Toward the end of 1934, VQR editor Lambert Davis began assembling a roster of prominent Southern writers to contribute essays, short stories, and poems to the tenth anniversary issue of the journal focused exclusively on “Southern letters.” Among the most coveted names on his list was Katherine Anne Porter, a native Texan and author of the acclaimed short fiction collection Flowering Judas. By 1935, Porter had become a regular contributor to VQR, and was just beginning to make a name for herself in the larger literary community. Her first essay, “Hacienda,” appeared in October of 1932, followed by her first story, “That Tree,” in July of 1934. A few months later, Porter’s publisher sent VQR fifty pages, titled “Midway of This Mortal Life,” the second part of her long, autobiographical novel-in-progress, Many Redeemers. Davis chose two Southern-themed stories, “Uncle Jimbilly” (later retitled “The Witness”) and “The Last Leaf,” for the Winter 1935 issue, and published them both under the heading “Two Plantation Portraits.” The two stories filled what Davis called a “gaping hole” in that issue, but left both writer and editor searching for an appropriate theme to bring to the anniversary issue that spring.
In December of 1934, Porter wrote that her short stories were growing too long to publish in a journal and that she much preferred “these fragments from ‘Midway of This Mortal Life’ to anything I have done lately.” So Davis returned to the manuscript and found another publishable section, “The Grave,” though he expressed some reservation about how it would read out of context. Ms. Porter, concerned that she might be left out of the anniversary issue entirely, wrote back in January, 1935:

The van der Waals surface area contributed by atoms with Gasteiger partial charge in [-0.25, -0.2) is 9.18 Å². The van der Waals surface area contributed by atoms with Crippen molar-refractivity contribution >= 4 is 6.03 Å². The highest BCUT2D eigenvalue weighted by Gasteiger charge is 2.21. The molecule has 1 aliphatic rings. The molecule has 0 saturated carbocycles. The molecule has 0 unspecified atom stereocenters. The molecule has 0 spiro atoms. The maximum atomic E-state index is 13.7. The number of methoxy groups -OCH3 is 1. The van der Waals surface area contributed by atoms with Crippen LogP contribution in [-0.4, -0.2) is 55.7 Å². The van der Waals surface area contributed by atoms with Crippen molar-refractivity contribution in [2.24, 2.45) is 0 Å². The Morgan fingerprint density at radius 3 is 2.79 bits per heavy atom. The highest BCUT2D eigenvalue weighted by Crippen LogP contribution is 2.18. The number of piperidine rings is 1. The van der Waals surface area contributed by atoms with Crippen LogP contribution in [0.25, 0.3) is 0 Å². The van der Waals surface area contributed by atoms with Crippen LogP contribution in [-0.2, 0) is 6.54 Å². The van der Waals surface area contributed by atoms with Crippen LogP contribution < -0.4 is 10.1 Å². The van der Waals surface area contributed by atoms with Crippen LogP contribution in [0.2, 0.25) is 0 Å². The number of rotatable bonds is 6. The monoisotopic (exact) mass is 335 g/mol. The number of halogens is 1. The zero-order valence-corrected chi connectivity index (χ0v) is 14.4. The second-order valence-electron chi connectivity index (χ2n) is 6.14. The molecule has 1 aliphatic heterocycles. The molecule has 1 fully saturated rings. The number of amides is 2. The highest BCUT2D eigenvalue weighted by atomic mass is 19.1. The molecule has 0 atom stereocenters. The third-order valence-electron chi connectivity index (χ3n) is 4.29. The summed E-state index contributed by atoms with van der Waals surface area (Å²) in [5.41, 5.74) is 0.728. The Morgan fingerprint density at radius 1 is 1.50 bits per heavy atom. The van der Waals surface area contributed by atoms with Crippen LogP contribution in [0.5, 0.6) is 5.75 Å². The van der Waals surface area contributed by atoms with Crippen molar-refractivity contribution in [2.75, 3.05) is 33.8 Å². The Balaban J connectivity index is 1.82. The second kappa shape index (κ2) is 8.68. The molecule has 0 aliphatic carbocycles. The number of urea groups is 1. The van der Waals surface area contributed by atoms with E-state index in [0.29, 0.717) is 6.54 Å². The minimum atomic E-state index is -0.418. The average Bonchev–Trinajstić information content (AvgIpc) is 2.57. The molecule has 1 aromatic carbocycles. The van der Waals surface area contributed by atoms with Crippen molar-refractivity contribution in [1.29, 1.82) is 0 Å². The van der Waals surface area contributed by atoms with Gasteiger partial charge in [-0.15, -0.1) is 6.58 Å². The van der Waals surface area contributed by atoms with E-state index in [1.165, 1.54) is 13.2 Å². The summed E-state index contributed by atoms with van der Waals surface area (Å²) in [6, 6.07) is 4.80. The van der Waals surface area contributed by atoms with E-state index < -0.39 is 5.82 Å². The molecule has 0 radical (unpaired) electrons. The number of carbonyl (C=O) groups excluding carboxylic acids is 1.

I have never insisted violently on my Southerness as writer, because being a Southerner is for me quite literally as natural as breathing. But just the same if there is going to be an all-Southern number I almost feel like insisting that I must be in it.
Whether he needed to be persuaded or not, Davis accepted “The Grave” for the anniversary issue in February, believing it had “more movement than the other parts, and a certain symbolism which completes it artistically and allows it to stand on its own feet.” “The Grave” is a brief, yet beautifully haunting and rich story, a story full of the mingling “sweetness and corruption” of life, and one that, according to Porter, highlights the whole theme of her book, Many Redeemers: “the perpetual war in the human mind between the will to live and the will to die.” Davis also noted that he had a hard time deciding what to use from “Legend and Memory” (Porter had changed the title of “Midway of This Mortal Life” to “Legend and Memory” sometime in January) because, “it’s all so exceedingly well done.”
A year later, after receiving a request for permission to reprint “The Grave” from Stark Young, Davis wrote Porter again:
It has been very gratifying to me to see the amount of interest that has been created by “The Grave.” For myself, I think it and Conrad Aiken’s “Secret Snow, Silent Snow,” which appeared in 1933, are the two best pieces of creative prose that the Quarterly has published.
In fact, “The Grave” has proved to be one of Porter’s most critically acclaimed and anthologized stories.
While she never published “Legend and Memory” as the first section of her unfinished novel Many Redeemers, most of it ended up in her 1944 collection, The Leaning Tower and Other Stories, under the heading “The Old Order.” Ultimately, all five pieces of writing that Porter published in VQR between 1932 and 1935—four of her most productive years—were included in her 1966 Pulitzer Prize-winning collection, Collected Stories. Katherine Anne Porter belongs to that extraordinarily small group of writers who, according to Robert Penn Warren, “have done serious, consistent, original, and vital work in the form of short fiction,” and VQR is proud to have participated in her legacy.